Bridges Daily Update #11 | WTO Mini-Ministerial: The Day After
Trade ministers at the WTO on 30 July started to pick up the pieces the day after a high-profile summit collapsed without an agreement on world trade.
WTO Members expressed a desire not to abandon the Doha Round negotiations, nor to lose the progress they had made towards an agreement on cutting tariffs and farm subsidies during nine days of intense negotiations.
"We were very close to finalising modalities in agriculture and [non-agricultural market access]," Director-General Pascal Lamy told the Trade Negotiations Committee Wednesday morning, in a reference to the framework deals governing tariff and subsidy cuts that governments had hoped to strike. He said that "a huge amount of problems which had remained intractable for years have found solutions," even though the talks ultimately ran aground on the extent to which developing countries would be able to protect farmers from import surges under a 'special safeguard mechanism' (SSM).
Lamy called for Members "to seriously reflect about if and when we can jump the obstacle of what was not possible this week."
He acknowledged that "perhaps the dust needs to settle a bit" before countries can decide on how to proceed with the Doha agenda, but urged Members to preserve "the progress we have made in agriculture and NAMA" and other areas of the talks. "This represents thousands of hours of negotiation and serious political investment by all the Members of the WTO," he said. "This should not be wasted."
Several Members expressed disappointment that the recent 'mini-ministerial' meeting had ended in a breakdown, making it the third such collapse in the past three summers.
On behalf of the group of African WTO Members, Uhuru Kenyatta, Kenya's deputy prime minister, told journalists prior to the TNC that "most of the key issues of interest to the African continent were not even discussed," at the summit, especially cotton, which is slated to receive deeper-than-normal subsidy cuts. "Africa critically needs to realise development and get itself out of poverty through the establishment of fair trade rather than aid," he said. "Africa's opportunity to achieve fair trade has therefore been gravely undermined by the lack of progress in these negotiations."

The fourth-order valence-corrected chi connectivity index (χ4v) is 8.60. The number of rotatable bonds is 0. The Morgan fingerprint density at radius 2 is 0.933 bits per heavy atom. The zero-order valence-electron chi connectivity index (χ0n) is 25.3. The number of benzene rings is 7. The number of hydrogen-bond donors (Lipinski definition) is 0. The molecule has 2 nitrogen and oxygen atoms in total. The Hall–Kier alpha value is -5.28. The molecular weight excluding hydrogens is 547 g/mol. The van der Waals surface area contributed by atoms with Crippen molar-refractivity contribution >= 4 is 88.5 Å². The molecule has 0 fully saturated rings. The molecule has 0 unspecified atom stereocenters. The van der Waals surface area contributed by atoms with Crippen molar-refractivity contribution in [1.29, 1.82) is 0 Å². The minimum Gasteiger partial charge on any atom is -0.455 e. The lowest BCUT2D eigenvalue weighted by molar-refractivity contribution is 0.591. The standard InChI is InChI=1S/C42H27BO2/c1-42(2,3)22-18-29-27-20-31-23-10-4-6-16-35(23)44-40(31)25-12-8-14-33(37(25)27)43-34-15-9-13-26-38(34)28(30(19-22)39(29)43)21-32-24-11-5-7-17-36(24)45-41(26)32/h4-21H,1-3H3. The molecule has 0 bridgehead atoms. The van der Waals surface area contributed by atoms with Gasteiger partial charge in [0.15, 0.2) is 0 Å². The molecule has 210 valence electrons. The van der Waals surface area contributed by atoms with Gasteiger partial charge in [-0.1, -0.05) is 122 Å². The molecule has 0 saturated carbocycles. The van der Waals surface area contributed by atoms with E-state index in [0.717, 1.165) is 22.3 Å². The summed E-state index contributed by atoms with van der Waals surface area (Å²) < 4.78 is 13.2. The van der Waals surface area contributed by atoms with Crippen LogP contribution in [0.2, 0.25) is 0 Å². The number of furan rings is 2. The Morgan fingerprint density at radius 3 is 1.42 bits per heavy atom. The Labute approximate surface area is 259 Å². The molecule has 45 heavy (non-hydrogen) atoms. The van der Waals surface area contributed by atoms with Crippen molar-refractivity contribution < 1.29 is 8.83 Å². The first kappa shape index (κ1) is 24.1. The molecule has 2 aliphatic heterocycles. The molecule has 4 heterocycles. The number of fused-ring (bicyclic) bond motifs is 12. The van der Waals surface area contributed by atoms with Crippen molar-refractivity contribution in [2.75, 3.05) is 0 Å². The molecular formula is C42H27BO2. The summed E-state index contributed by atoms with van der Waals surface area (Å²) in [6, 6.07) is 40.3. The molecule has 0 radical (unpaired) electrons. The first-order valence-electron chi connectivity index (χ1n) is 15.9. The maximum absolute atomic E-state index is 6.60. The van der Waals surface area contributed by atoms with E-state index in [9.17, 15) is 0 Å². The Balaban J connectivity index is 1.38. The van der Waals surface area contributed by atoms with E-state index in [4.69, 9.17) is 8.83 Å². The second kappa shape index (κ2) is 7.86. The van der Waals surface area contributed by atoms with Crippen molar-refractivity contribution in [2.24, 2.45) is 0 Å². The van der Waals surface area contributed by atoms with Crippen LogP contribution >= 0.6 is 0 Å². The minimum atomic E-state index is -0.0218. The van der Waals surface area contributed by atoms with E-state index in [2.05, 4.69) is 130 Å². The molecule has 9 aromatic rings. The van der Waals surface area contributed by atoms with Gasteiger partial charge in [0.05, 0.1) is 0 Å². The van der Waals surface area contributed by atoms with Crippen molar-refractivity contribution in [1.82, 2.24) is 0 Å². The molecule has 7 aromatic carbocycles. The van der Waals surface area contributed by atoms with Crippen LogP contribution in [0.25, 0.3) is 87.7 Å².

In separate press conferences on 30 July, US Trade Representative Susan Schwab and Indian Commerce Minister Kamal Nath traded insinuations that the other had been taking unacceptable stances on the SSM. But both stressed the importance of the WTO, and called for a clear path forward for the negotiations.
Chinese Deputy Trade Minister Li Enheng told the TNC session that "the major developed Members need to play in particular genuine leadership in the negotiations rather than in any unhelpful activities with a view to shifting responsibilities onto others, including through the media." The US has implied that China, along with India, was responsible for the breakdown.
In general, however, Members expressed a desire, echoed by Lamy, not to "throw in the towel" on the global trade talks.
Nevertheless, the path towards putting the negotiations back on track is unclear. Lamy announced that the chairs of the committees on agricultural and industrial goods trade will soon issue "state-of-play" reports capturing progress that had been made before the talks fell apart.
But even this will not be straightforward. Argentina noted that it was not willing to work on the basis of the texts curently on the table, especially on non-agricultural market access (NAMA). A number of delegations have expressed dissatisfaction with some of the compromise parameters that Lamy put to Members on 25 July, as well as with the fact that certain countries, particularly the US, sought to present it as a "sacrosanct" or "take-it-or-leave-it" package.
As for the future, USTR Schwab suggested at a press conference Wednesday that she was open to taking a more piecemeal approach to the talks. There are "some discrete parts of the package that have been negotiated or have almost been negotiated, or where there is a consensus, that I think you could move them forward," she said, tentatively identifying duty-free and quota-free access for least-developed countries, export competition, trade facilitation, and environmental goods and services.
Choosing to move ahead in the talks on a disaggregated basis would require a consensus decision among all WTO Members. That could prove difficult, given the varying degrees of importance that different governments assign to particular issues. Indian minister Nath implied that there would be resistance to dismantling the Doha Round package, given the institution's traditional 'single undertaking' approach, under which 'nothing is agreed until everything is agreed'. "The WTO is not a buffet that you pick up what you want and go," he said.
Also unclear is the status of a deal on banana trade struck between the EU and a group of 11 Latin American nations. The EU, which had promised in that agreement to slash its banana tariffs by 62 euros per tonne over seven years, insists that that accord was part of the Doha Round talks, and thus, in the absence of a Doha agreement, is now moot. The Latin American banana exporters, however, see the matter differently. Colombia told WTO Members on Wednesday that it considered the banana deal, which followed over a decade of trade disputes between Brussels and the Latin Americans, to be a stand-alone agreement.